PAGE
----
If you're like most guitarists you probably own a tube amp or two. At one time your amp may have sounded good but you may not be too impressed now. You think you need new tubes, and buy expensive matched power tubes and pop them in your amp but it still sounds like crap. You heard others say, “You need to have your amp re-biased”. So you take their advice and take your amp to a tech. The tech charges you $50.00 - $100.00 and you have no idea what he did to your amp, but your amp suddenly sounds better.
What on earth is biasing? Think of it as "tune-up" for your amp. Every tube is unique and draws a different amount of bias current. The “matched” tubes are tubes that draw about the same amount of bias current and are grouped together. Every time you install new sets of tubes, or an electronics component in your amp has been changed, or your current tubes are just plain old and have had hundreds of hours of workout, you’ll want to re-adjust the current that flows in the cathode of the tubes (bias current).
addition, the electronics properties of the tubes can drift over time and need
to be readjusted. Without actually
measuring the bias current you have no idea where it’s set. It could be set
outside of the recommended range and you wonder why your amp sounds like crap,
and if the current is set too high you may be risking the tubes to begin the
melt-down process and take out the output transformer.
If you’re a
serious guitarist and own several tube amps like me, you’ll want to learn how
to bias your amps. In the guitar amps it
will alter the tonal characteristics, and with the right bias setting the tubes
will last a long time and they will sound their best.
simple bias adjustment you can perform yourself instead of taking your amps to
a tech. This simple tool should be in
the possession of all musicians with tube amplifiers.
several methods in biasing amps. Some
methods involve making measurements in the high voltage sections of amplifier
circuits and are not recommended for most of us, and should be performed only
by qualified technicians with full electrical knowledge of amplifiers.
Cathode Bias The safest
method is “cathode bias”. In this method
a current flow through the tube’s cathode to the ground (low voltage) is
measured. The value is very small as in
milli-amperes (1/1,000 of an ampere), and is the “bias current”. This method involves breaking (cutting wire)
the circuit path from the tubes’ cathode to ground and solder in a 1 ohm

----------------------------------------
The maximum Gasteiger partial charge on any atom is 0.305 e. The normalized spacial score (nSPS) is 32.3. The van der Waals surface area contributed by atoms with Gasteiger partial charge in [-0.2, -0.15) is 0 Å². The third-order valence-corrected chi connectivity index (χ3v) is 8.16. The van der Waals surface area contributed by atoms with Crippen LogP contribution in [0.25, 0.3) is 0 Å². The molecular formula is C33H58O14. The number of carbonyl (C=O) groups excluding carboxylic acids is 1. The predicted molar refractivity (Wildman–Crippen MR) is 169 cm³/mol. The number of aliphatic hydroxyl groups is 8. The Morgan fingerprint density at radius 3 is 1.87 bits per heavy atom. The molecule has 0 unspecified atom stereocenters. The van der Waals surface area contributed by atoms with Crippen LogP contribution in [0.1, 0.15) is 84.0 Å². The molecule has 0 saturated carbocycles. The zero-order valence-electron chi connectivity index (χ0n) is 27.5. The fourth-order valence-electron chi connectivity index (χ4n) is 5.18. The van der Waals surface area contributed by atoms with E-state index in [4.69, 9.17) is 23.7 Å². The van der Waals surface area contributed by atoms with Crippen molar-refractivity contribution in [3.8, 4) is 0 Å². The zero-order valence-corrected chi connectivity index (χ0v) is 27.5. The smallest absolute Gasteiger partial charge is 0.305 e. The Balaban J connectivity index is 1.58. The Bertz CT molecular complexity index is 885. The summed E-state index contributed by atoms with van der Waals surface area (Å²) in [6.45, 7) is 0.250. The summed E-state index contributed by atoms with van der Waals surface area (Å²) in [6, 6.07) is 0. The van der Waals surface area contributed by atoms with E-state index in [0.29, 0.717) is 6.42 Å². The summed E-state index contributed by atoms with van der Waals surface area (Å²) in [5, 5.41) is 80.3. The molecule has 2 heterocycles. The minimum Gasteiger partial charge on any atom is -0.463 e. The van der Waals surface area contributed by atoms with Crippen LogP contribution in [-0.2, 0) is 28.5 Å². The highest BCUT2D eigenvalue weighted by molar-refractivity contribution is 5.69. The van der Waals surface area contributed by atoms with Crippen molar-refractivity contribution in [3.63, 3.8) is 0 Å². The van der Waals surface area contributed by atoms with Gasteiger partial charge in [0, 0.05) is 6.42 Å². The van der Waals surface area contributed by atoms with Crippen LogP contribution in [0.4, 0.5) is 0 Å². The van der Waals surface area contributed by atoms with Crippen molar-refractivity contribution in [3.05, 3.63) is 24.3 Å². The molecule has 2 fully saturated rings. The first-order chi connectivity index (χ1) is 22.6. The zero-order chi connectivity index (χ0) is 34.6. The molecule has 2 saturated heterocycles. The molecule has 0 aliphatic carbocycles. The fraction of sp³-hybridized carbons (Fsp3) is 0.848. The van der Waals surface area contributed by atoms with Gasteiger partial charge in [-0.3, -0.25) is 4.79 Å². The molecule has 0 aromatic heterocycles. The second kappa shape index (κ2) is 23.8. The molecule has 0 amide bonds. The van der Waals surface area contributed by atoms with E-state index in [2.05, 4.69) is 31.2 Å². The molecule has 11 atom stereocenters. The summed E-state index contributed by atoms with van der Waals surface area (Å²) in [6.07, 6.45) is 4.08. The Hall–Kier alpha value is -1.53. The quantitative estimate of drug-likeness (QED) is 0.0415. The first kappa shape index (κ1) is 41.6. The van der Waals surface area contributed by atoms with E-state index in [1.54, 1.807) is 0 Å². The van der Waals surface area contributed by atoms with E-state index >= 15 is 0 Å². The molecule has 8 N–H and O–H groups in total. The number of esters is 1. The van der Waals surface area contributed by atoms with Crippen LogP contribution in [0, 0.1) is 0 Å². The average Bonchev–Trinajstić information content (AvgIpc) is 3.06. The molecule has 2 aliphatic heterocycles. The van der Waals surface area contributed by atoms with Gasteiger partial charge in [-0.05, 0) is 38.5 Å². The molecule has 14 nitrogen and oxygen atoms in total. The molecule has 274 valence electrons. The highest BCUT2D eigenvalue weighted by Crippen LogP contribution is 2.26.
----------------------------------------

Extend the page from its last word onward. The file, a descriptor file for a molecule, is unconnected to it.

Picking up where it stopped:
precision shunt resistor. A voltage across
the resistor is measured to obtain the current value (bias current) through
it. This needs to be repeated on all
power tubes in the amplifier. After that
everything needs to be put back (removing resistor and re-soldering wire). This method is still not preferable for most
of us for the obvious reasons.
Tube Adapter To The Rescue A special
tube adapter was developed to make the cathode biasing easier and convenient
without actually getting into the amplifier circuit. The adapter is inserted between the
amplifiers’ tube socket and the tube, and the adapter cable is connected to a
voltmeter to take the cathode current measurements – that’s it. No more fussing with taking the amp chassis
out, locating cathode pins, cutting wires, soldering resistors, and undoing and
putting everything back together.
In order to
have a true “cathode bias” a shunt resistor must be built in or at the adapter
to minimize the current path distance from the tubes’ cathode pin to
ground. That’s the way my BisaPro
products are built.
The circuit path is
right at the tube, and the path is never broken, and without any added stray
capacitance and resistance to it. The
measurement is taken right at the shunt resistor, and the tube never sees the
rest of the probe cable.
No Shunt Resistor At The Adapter? It's A Bad Idea Be aware,
some adapters sold today are built without the shunt resistor at the adapter
simply because it’s easier and quicker to manufacture. Without the shunt resistor at the adapter, an
altered (false) cathode current measurement is taken at the end of the probe
cable. The current value displayed on
your voltmeter is not what the tube actually sees.
mind that the cathode current value is very small as in milli-amps. Any added stray capacitance and resistance
(from excess cable length) to the tubes’ cathode to ground will alter the true
• A typical adapter cable length is
roughly two feet. Connecting a voltmeter
to it will result in an increase of the cathode to ground circuit path length
to four feet (incoming and outgoing).
This certainly will add stray capacitance and resistance to the circuit
and would result in a false cathode current reading. Would you want your amp having four feet of
excess wire dangling at the tubes’ cathode pin?
• The above approach has another
negative effect. The tubes’ circuit is
broken when the adapter cable becomes disconnects or is not connected to a
voltmeter. When that happens it may
result in damage to the amplifier. Would
you pull and reinsert the tubes while the amplifier is powered on?
• Some adapters have shunt resistors
located at the end of the cable, or in a switch box. Again, it’s another convenient and easier way
to manufacture the probe cables. This
approach will have the same negative effect as ones without the shunt resistor
and will result in a false current reading.
Again, four feet of excess wire dangling at the tubes’ cathode pin.
• With these adapter construction
approaches, it is known not to work with some older Marshall amps as they
oscillate and can cause damages to the output transformer.
Do Your Research There are
several articles written and are available on the Internet about the “cathode
bias” method and the importance of shunt resistor. I encourage you to do some research and come
to your own informative and “biased” conclusion.